An object that is not accelerating falls into one of three categories: • The object is static and is subjected to a number of diﬀerent forces which cancel each other out. • The object is static and is not being subjected to anyforces. (This is unlikely since all objects are subject to the force of gravity of other objects.) • The object is moving with constant velocity. In this case, the object may be subject to a number of forces which cancel out or no force at all. This case is not considered in this lab. The category of physics problems that involve forces in static equilibrium is called statics. Physicists and engineers are subjected to static problems quite frequently. A few examples of these principles in use are seen in the design of bridges and the terminal velocity of a person falling through the air. Mathematically, forces in equilibrium are just a special case of Newton’s Second Law of Motion, which states that the sum of all forces is equal to the mass of the object multiplied by the acceleration of the object. The special case of forces in equilibrium (static), occurs when the acceleration of the object is...

...Force in effect when car brakes
A car of mass m=1200 kg is traveling at a speed of 50km/h. Suddenly the brakes are applied and the car is brought to a stop over a distance of 20m. Assuming constant breaking force find:
(1) the magnitude of the breaking force,
(2) the time required to stop.
(3) What will be the stopping distance if the initial speed is 100km/h?
Solution.
Most of problems from Dynamics can be seen as “two parts problem”, one involving kinematics and the other - dynamics. This is a consequence of Newton’s Second Law - Force is a product of mass and acceleration.
Acceleration by itself is a purely “kinematical” problem. When mass is involved, we go into Dynamics.
In our problem the following are given:
m = 1200 kg – mass of the car,
v1 = 50 km/h – initial speed in the first case,
D1 = 20m – stopping distance in the first case,
v2 = 100 km/h – initial speed in the second case.
We are suppose to find:
F = ? – magnitude of breaking force,
t = ? – the time required to stop,
D2 = ?<="" p="">
We write down formulas which involved the unknown quantities,
F = ma (1)
a = v1/t (2)
D1 = v1t –(1/2) a t2 (3)
Some explanations:
Formula (1) is simply Newton’s Second Law of Motion,
formula (2) – the speed decreases from v1 to 0 during time t. Assuming constant breaking force means constant acceleration (deceleration or acceleration...

...HYDROSTATIC FORCE (EXPERIMENT 1)
INTRODUCTION
The determination of force which are exerted by liquid which are at rest on surface immersed in liquids. From the study by hydrostatic, the following principles have been established :
a) There are no shear stress present when the fluid is not in motion.
b) The pressure exerted by a fluid under hydrostatic conditions. This pressure acts perpendicular to an immersed surface.
c) Hydrostatic pressure various linearly, increasing with an increase in depth.
OBJECTIVES
1. To determine the hydrostatic thrust on a plane surface partly immersed in water.
2. To determine the position of the line of action of the thrust.
3. To compare the position determined by experiment with the theoretical position .
4. To verify the formula for calculating hydrostatic thrust.
THEORY
When the quadrant is immersed in water it is possible to analyze the forces acting on the surfaces of the quadrant as follows:
The hydrostatic force at any point on the curved surface is normal to the surface and therefore resolves through the pivot point because this is located at the origin of the radii. Hydrostatic forces on the upper and lower curved surfaces therefore have no net effect – no torque to affect the equilibrium of the assembly because all of these forces pass through the pivot.
The forces on the sides of the...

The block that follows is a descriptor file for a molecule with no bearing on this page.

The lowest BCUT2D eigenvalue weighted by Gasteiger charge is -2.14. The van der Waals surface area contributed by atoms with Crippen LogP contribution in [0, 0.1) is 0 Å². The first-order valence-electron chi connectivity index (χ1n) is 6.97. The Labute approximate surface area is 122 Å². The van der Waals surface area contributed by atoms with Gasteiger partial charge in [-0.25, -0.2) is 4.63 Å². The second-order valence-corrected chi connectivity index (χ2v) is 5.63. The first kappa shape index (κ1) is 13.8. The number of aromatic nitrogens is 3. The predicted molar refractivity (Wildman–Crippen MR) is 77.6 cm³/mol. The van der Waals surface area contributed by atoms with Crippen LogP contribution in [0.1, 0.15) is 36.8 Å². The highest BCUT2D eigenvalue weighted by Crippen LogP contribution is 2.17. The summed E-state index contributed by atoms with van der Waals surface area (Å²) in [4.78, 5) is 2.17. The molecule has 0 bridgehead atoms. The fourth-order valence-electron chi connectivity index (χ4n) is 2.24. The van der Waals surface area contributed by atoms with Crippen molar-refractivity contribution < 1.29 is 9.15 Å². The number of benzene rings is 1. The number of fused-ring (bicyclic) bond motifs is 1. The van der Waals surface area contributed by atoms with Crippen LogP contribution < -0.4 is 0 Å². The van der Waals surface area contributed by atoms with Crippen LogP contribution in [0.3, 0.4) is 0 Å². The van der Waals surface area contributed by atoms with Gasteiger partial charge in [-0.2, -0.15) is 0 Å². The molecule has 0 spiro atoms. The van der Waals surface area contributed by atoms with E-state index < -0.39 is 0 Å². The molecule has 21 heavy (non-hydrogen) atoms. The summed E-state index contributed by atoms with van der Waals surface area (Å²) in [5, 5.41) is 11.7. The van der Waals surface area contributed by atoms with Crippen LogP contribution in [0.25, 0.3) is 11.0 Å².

...Definition of Force
A force is a push or pull upon an object resulting from the object's interaction with another object. Whenever there is an interaction between two objects, there is a force upon each of the objects. When the interaction ceases, the two objects no longer experience the force. Forces onlyexist as a result of an interaction.
Velocity, Acceleration, Momentum, and Impulse
Velocity, in physics, is a vector quantity (it has both magnitude and direction), and is the time rate of change of position (of an object). However, quite often when you read ‘velocity’, what is meant is speed, the magnitude of the velocity vector (speed is a scalar quantity, it has only magnitude). For example: escape velocity (the minimum speed an object needs to escape from a planet, say); note that this can be easily turned into a velocity, by adding ‘in the direction radially out from the center of the planet’, and that this direction is sometimes implied (if not actually stated).
Velocity is a vector measurement of the rate and direction of motion or, in other terms, the rate and direction of the change in the position of an object. The scalar (absolute value) magnitude of the velocity vector is the speed of the motion. In calculus terms, velocity is the first derivative of position with respect to time.
The most common way to calculate the constant velocity of an object moving in a straight line is with...

...IB PHYSICS HL
Lab: Centripetal Force
BACKGROUND/PURPOSE:
*In this section of your lab write-up, be sure to include all equations and
background information
-For motion along a straight line, a constant net force F acting on a body of mass m produces a constant acceleration a, related to the force through Newton's law:
F = ma
-When the same object is moving in a circle at a constant speed, the acceleration of the object is given by the following equation:
a = v2/r
-In this experiment, you will use these two equations and some simple measurements to determine the unknown mass of a rubber stopper as it rotates in a horizontal circle around a fixed center point.
PROCEDURE:
The equipment that you will use is as follows:
-Glass tube
-Rubber stopper
-String
-Hanging masses (washers)
When the glass tube is swung in a small circle above your head, the rubber stopper moves around in a horizontal circle at the end of a string. The string is threaded through the tube and fastened to some washers hanging below. The force of gravity on these washers, acting along the string, provides the centripetal force needed to keep the stopper moving in a circle.
Before taking any measurements, get a feel for the apparatus. With only one washer on the end of the string to keep the stopper from getting away, whirl the stopper over your head while holding onto the string below the tube.
The mass of the stopper...